One dominant theme in my discussions with engineering services stakeholders this week is the upcoming recession, bear market, and growth prospects of Indian engineering service providers.
Recession looks a real possibility with so many indicators across the world: high inflation, commodity bubble, housing bubble, funding squeeze, startups layoffs on the back of war, food crisis, supply chain woes, and also pandemic is still not over.
A bear market is a strong possibility the way the stock market has behaved in the last couple of weeks for IT and engineering services stocks. The impact is more for some pureplay and mid-tier stocks. In hindsight, all investors say that the bubble was unsustainable when some engineering stocks were trading with more than 100 P/E, but no one can predict the timing.
What could be the impact on Indian engineering service providers?
To analyze the impact on Indian engineering service providers, first, let us understand the impact on clients. Take a most common client persona of any engineering service provider, a manufacturing enterprise.
A manufacturing enterprise will face the double whammy of both the decline in demand and the increase in cost. The decline in demand will be due to retail inflation, where end customers will buy less. The increase in cost will be due to the increase in material costs because of the commodity boom and supply chain disruption. So, overall profitability for a manufacturing enterprise is likely to suffer in the short term.
In this scenario, manufacturing firms will like to control their R&D spending. They can respond in two ways regarding their R&D spending.
- Either cut R&D for short term
- Or take a medium-term approach and transition more R&D offshore to reduce R&D cost/ hour
It will depend upon enterprise to enterprise how will they respond. I don’t think all companies will go for the first alternative. Many companies will think medium to long term and go for the second alternative. Recessions come and go, but the competitiveness of the company will depend on R&D.
I think growth from the second group of enterprises (which will offshore more) will be more than enough to compensate short-term decline from the first group of enterprises (reduce R&D spend).
There is another positive second-order impact in this situation. The biggest problem for engineering service providers is attrition now, and almost all engineering service providers claimed that they would have grown higher if high attrition was not there.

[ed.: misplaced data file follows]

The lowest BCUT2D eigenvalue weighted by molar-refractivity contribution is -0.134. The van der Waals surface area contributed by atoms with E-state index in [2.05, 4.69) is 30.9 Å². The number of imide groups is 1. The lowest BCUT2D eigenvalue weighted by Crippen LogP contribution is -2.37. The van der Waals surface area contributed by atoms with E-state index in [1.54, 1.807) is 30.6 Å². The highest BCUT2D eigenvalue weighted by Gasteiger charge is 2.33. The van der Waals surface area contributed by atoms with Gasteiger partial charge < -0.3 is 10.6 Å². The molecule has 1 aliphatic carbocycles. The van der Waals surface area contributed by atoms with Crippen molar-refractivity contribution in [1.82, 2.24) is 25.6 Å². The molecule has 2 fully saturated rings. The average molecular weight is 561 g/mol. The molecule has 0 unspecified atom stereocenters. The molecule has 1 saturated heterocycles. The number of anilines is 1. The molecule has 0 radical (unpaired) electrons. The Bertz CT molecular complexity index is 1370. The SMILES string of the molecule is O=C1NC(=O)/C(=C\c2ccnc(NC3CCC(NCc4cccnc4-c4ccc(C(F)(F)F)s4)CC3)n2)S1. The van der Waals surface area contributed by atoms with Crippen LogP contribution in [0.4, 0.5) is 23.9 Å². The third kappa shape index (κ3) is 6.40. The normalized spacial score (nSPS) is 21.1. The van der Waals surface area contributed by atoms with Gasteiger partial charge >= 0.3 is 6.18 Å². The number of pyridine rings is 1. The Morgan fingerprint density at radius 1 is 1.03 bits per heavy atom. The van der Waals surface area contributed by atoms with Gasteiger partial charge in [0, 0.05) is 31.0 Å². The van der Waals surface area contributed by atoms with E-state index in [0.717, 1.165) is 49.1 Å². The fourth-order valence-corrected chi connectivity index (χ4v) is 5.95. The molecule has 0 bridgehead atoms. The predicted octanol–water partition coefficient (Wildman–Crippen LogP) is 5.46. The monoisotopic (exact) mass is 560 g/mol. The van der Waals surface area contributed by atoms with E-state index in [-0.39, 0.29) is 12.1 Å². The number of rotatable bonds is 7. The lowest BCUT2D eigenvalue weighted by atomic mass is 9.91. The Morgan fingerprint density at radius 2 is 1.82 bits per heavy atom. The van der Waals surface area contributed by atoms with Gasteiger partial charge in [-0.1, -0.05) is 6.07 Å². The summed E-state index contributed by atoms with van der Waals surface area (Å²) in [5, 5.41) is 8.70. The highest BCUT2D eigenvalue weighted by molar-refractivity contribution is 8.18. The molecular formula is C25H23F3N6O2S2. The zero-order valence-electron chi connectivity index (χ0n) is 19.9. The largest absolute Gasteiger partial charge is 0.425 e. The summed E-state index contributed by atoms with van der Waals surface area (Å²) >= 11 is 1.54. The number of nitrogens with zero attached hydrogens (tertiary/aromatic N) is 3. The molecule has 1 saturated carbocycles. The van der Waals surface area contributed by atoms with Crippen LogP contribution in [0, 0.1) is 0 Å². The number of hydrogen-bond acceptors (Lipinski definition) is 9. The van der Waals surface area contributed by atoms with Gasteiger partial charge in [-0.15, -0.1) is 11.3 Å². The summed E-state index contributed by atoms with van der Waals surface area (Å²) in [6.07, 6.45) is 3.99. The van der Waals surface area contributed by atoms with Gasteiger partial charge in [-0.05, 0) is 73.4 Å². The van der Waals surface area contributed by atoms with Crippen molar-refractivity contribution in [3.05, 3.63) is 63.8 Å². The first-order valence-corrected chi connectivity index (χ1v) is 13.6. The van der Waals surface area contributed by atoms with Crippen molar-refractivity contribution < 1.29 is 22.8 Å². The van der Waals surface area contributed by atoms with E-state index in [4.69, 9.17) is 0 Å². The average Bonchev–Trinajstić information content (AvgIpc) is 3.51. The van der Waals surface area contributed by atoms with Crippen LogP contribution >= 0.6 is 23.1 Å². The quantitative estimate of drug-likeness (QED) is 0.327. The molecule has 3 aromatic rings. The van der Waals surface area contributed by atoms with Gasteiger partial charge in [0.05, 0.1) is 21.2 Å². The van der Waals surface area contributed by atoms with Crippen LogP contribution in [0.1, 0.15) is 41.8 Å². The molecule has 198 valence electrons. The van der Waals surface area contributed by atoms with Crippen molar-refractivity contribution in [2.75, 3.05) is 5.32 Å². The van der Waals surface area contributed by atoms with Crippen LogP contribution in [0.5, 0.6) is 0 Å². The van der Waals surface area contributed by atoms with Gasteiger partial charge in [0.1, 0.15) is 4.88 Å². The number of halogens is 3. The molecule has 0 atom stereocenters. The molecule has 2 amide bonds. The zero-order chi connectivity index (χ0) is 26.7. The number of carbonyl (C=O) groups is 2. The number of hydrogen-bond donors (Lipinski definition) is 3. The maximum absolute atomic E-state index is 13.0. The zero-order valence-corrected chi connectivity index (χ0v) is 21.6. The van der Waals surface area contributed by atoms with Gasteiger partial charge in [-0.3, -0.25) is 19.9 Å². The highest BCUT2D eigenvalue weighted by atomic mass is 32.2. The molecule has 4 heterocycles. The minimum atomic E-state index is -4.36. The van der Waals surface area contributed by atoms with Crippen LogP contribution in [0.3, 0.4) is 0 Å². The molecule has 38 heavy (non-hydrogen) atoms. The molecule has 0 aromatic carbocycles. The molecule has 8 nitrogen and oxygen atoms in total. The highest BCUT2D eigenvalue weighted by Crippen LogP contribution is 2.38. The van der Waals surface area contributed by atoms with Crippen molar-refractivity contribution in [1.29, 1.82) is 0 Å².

The biggest reason for attrition in India is the startup boom and crazy salary hikes these startups were offering to hire talent. They were in the race to scale faster on VC money. Now new funding will rationalize, and startups will be less aggressive in hiring with high salaries. This, along with other measures adopted by the industry, will bring down the attrition for all in the tech sector, including engineering service providers.
If any business continues to have good demand and now more available supply, that business is bound to grow.
But what about the stock market prospects of Indian engineering service providers?
There could be a dichotomy between revenue growth and stock price growth. Remember in the second half of FY 21 when revenue was declining for many service providers, but stocks started rising on high optimism.
This time again, there could be a dichotomy but in the opposite direction. The revenue will rise, but stocks may come down for Indian engineering service providers on bearish sentiments.
Bottom Line: Concerns of recession and bear market are real. It will all depend upon how clients react, and if more clients think of the medium term, we might see continued growth in Indian engineering services. The stock market is another case. In the medium term, the stock market will adjust to the industry and company’s growth prospects, but in the short term, it is driven by sentiments. It will be a good buy opportunity for a few quality engineering services stocks.